In an era of globalization, the world has become a smaller space. It has become easier to travel and transport things from one corner of the world to another. Likewise, the complexity, diversity and dependency on intertwined domestic and global processes continue to grow in the food system. At the same time, there are increasingly possible causes of deliberate adulteration that continue to develop, become more complex, and will simultaneously have a direct effect on public health. So: to prevent, plan, respond to, and recover from acts of deliberate adulteration of the distribution of food, Food Defensebecame an important part for shielding food businesses and consumers from any potential threats. 

Food Safety and Food Defense

To protect and prevent food from any adulteration – whether it is intended or not, regulatory requirements have been put into place, which are based on food safety and food defense procedures. In other words, food defense and food safety contribute to the prevention of adulteration. The key difference between these two types of training is that food safety prevents food from unintentional adulteration. Food defense is responsible for protecting and preventing the public from intentional adulteration, which in turn may cause harm to consumers. 

What is Food Defense?

The Food & Drug Administration (FDA) states “Food defense is the effort to protect food from acts of intentional adulteration.” So, more basically stated, it prevents consumers’ health from any physical, chemical, and biological impurities deliberately added to food that could harm the consumers’ health. Due to increasing need for food defense, FDA issued a rule in May 2016 under the Food Safety Modernization Act (FSMA). The main objective of the rule is to prohibit deliberate adulteration of actions designed to cause systemic damage to public health, including acts of terrorism targeted at food sources. Although these actions are unlikely to occur, they could potentially cause disease, death, and economic destruction to the food chain if there are no prevention strategies in place. Additionally, FDA has developed a range of instruments and tools to help food facilities prevent, plan, respond to, and recover from acts of deliberate adulteration of food facilities.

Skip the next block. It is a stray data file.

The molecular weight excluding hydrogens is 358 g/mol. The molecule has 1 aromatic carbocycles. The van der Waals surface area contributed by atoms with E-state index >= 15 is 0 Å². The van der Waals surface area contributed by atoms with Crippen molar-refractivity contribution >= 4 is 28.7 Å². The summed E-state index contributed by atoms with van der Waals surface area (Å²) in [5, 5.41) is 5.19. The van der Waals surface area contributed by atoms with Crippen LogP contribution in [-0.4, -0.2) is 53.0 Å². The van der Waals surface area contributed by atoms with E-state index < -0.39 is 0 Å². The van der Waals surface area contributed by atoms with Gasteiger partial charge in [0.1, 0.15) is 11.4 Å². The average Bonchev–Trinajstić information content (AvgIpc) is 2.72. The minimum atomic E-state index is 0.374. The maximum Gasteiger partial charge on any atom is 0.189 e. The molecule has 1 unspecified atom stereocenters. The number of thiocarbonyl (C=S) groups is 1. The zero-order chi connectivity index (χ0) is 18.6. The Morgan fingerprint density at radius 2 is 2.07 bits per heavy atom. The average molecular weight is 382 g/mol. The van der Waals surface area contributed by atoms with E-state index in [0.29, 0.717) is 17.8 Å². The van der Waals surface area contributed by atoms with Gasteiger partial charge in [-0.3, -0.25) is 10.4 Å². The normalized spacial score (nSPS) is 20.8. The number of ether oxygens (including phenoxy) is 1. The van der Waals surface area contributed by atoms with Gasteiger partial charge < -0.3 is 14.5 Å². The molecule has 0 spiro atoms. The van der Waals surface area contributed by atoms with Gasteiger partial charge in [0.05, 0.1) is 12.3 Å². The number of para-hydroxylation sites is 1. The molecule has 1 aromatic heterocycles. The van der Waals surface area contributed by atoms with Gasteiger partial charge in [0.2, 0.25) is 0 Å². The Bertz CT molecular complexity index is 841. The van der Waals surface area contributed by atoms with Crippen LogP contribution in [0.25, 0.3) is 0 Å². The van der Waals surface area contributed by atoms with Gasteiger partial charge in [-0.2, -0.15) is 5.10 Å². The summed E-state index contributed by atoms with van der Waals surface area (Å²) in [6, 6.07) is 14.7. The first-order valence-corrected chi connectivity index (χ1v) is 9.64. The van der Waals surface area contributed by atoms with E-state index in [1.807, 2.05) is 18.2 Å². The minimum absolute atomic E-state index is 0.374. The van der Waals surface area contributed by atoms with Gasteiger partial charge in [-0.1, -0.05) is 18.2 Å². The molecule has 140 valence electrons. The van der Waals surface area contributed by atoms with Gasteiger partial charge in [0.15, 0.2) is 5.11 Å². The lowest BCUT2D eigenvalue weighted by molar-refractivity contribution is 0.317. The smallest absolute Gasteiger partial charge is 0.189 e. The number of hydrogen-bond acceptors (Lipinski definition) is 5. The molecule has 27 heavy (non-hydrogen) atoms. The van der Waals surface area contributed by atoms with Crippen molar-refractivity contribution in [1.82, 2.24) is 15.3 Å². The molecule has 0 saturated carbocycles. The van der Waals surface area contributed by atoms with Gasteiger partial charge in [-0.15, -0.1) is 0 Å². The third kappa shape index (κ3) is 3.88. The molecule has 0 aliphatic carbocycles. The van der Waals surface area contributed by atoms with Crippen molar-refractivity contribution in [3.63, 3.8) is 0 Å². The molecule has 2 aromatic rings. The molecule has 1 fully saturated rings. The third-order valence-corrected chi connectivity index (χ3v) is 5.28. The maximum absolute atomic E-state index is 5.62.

Food Defense Plan

In accordance with FDA, it is required for both domestic and foreign companies that are registered with FDA as food facility to formulate and execute food defense plan. A food defense plan must include a vulnerability assessment, mitigation strategies, food defense monitoring of the implementation of mitigation strategies, corrective actions, verification procedures, and logs or records. Every three years or where conditions have failed (such as mitigation techniques that are found to be poorly applied) a reanalysis is required. A detailed overview of what needs to be included in a food defense plan is outlined in 21CFR121. This plan will help the facility to find out what precautions one must take to reduce the risk of food items in the facility being tampered with or deliberately poisoned. A food defense plan will strengthen the preparedness of a food processor. These protocols will also enhance the ability to respond efficiently during a crisis, where stress levels are elevated and reaction time is minimal. As it is a very new concept for the industry, FDA has published a number of tools and assistance on their website (

Future and Present Situation

With intentional food adulteration and food fraud on the rise, it is crucial for food facilities to keep their food defense plan updated. Manufacturers should make sure to revisit and review their food defense plans for any improvements to facility designs or techniques, product changes, and protection upgrades. Facilities should also track their workers on a daily basis, both in terms of satisfaction and understanding. This will benefit the facility, the health of consumers, and eventually the economy of the country. 

A Note from ConnectFood CEO Matthew Botos:

Food Defense is the protection of food products from contamination or adulteration intended to cause public health harm or economic disruption. The mission of the Food Defense Programs is to protect the U.S. food supply from dynamic and evolving threats. ConnectFood and the Institute for Food Safety and Health conducted a two-day workshop on Food Defense last week. The workshop focused on how Food Defense is developed and the fundamental building blocks of our existing food safety plans. We taught with the understanding that we are facing trying times locally and globally. The class was interactive across abroad range of companies and allow for discussion and training allowing companies to supplement their existing best practices. Food is a vector that has long been used to disrupt supply chains and cause unfavorable conditions for consumers. strives to keep the food supply safe and secure by providing documentation that meets requirements for Food Defense.

About the Author

Saloni Shah 

Saloni Shah received a Bachelor’s degree in Biotechnology from India. She is currently pursuing an M.S. in Food Safety and Technology from the Illinois Institute of Technology. She is also a research assistant working on a thesis focusing on food packaging materials and additives under a FDA scientist and is currently working as part of the Food Safety Specialist internship at